David Schaafsma
Read Satan Says, her 1980 first book, as I read this latest, 2012, effort, and the first is edgier, a little scary and disturbing and thus, for me, exciting. Rage and tenderness, but sharp language for both, always surprising. We know this is confessional poetry of a certain kind. I recall reading her memoirish account of her nursing her (incestuous, and that's key) father to his death. Complicated. Tenderness and rage in surprising moments. This is not poetry to lull you to sleep, lyrical poetr ...more
Melanie
Dec 26, 2012 rated it really liked it  ·  review of another edition
Shelves: poetry
Can you imagine the farthest limit to loving a person? Do we really believe love can be boundless?

Sharon Olds goes down the rabbit hole, literally. I'm intimidated by how bright the entrance sign is and terrified of the long dark road back.

Love is fucking insane. It's Bjork singing her state of emergency yes, but it's also Sharon Olds as daring as Plath O silk, O slub, O cocoon stolen


let those who can save themselves same themselves. (i.e. not for the faint of heart)
grace
Jul 15, 2019 rated it it was amazing  ·  review of another edition
absolutely need a sedative after this read
Yair Ben-Zvi
Jan 01, 2014 rated it it was amazing  ·  review of another edition
Shelves: favorites
A transcendent collection, truly. I read this as part of a poetry class curriculum and was taken aback by how truly and utterly absorbed I became with each subsequent poem.

For those who don't know, I'm an aspiring writer, but of prose not poetry. I've read (or have "or been exposed to") a selection of some of the greats such as Eliot, Dickenson, Dante and have loved most of them (Dante in particular). But in reading those works I always felt like an interloper, an almost tolerated vi
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Elizabeth Trundle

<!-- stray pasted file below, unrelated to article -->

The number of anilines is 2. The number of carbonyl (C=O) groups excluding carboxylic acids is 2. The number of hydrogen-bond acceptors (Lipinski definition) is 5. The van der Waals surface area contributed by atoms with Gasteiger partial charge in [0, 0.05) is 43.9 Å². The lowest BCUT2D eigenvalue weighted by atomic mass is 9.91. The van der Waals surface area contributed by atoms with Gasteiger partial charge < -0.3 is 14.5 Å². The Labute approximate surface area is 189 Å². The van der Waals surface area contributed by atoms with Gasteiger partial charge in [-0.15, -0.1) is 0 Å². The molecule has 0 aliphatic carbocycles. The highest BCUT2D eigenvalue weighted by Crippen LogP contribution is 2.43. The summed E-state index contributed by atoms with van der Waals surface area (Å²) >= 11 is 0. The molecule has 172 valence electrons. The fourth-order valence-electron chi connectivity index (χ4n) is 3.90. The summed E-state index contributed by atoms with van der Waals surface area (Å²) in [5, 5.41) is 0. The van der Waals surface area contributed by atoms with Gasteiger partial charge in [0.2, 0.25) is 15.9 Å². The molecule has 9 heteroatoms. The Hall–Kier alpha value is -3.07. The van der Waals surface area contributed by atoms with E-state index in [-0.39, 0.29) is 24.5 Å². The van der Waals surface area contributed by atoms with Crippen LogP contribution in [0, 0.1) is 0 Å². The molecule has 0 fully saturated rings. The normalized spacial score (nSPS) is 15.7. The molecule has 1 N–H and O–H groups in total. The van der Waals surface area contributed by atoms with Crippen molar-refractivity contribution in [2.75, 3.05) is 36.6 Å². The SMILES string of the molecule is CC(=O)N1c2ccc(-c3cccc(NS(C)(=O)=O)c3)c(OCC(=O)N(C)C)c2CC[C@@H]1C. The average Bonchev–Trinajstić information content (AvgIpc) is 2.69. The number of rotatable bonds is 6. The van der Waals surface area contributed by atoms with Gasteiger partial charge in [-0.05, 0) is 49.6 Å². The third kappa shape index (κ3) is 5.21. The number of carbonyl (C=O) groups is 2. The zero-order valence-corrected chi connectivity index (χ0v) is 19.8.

I bought Stag’s Leap by Sharon Olds last year because her face flickered by on my facebook news feed and I liked her face. I remembered I had a boyfriend in college who went around with books by Sharon Olds and Jorie Graham. Which is pretty interesting now that I think of it, but at the time I thought all twenty-year old men could relate to the poetry of older women with daddy issues.

Stag’s Leap is a book of poems about a divorce. But not just any divorce. The worst kind of divorce.
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Linda
Dec 20, 2014 rated it it was ok  ·  review of another edition
I'm kind of stunned that this won a Pulitzer Prize. It is described as "unflinching." Sometimes I wonder if there are a few things in this world that, when we look at them, we wouldn't be better off flinching.

I first learned about Sharon Olds in my Contemporary Poetry class, which as a sophomore English major was one of my first deep -- I mean, really deep -- dives into literature, literary pretense, and all that separates them. That's the class where I learned about all the modern biggies, you
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Kiri Stewart
Dec 28, 2012 rated it it was amazing  ·  review of another edition
Shelves: poetry
My favorite collections of poems are ones whose content is full of emptiness, loss, longing for departed intimacy and wistful memories of sex and the perfection of physical love; sparks / fire / consuming / the end, death at each conclusion, a life fully and perfectly lived in a few moments of love.

The acuity of separation and bereavement in this book for a dissolved and disbanded marriage is taut and pulls hard on the reader's compassion and sensitivity; this could be me, probably I
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Jeannie B.
Feb 07, 2013 rated it it was amazing  ·  review of another edition
Wow. Sharon Olds has given the world a rare gift in this book. If you buy one poetry collection this year, make this your choice.

Sharon Olds manages to take her most deeply personal moments, her private pain, and her triumphant re-definition of self and render them as universal touchstones. She speaks to the deeply held emotions we all share and pulls us into her journey. Every poem in this collection has its "A-ha!" moment, where we long to reach out a hand and say, "Yes, I know EXA
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Abby
Oct 14, 2018 rated it it was amazing  ·  review of another edition
Shelves: poetry, pulitzer
Gentle, gut-wrenching divorce poems, written with the lucid grief that Sharon Olds seems to so effortlessly own.

“Bruise Ghazal”

Now a black-and-blue oval on my hip has turned blue-
violet as the ink-brand on the husk-fat of a prime
cut, sore as a lovebite, but too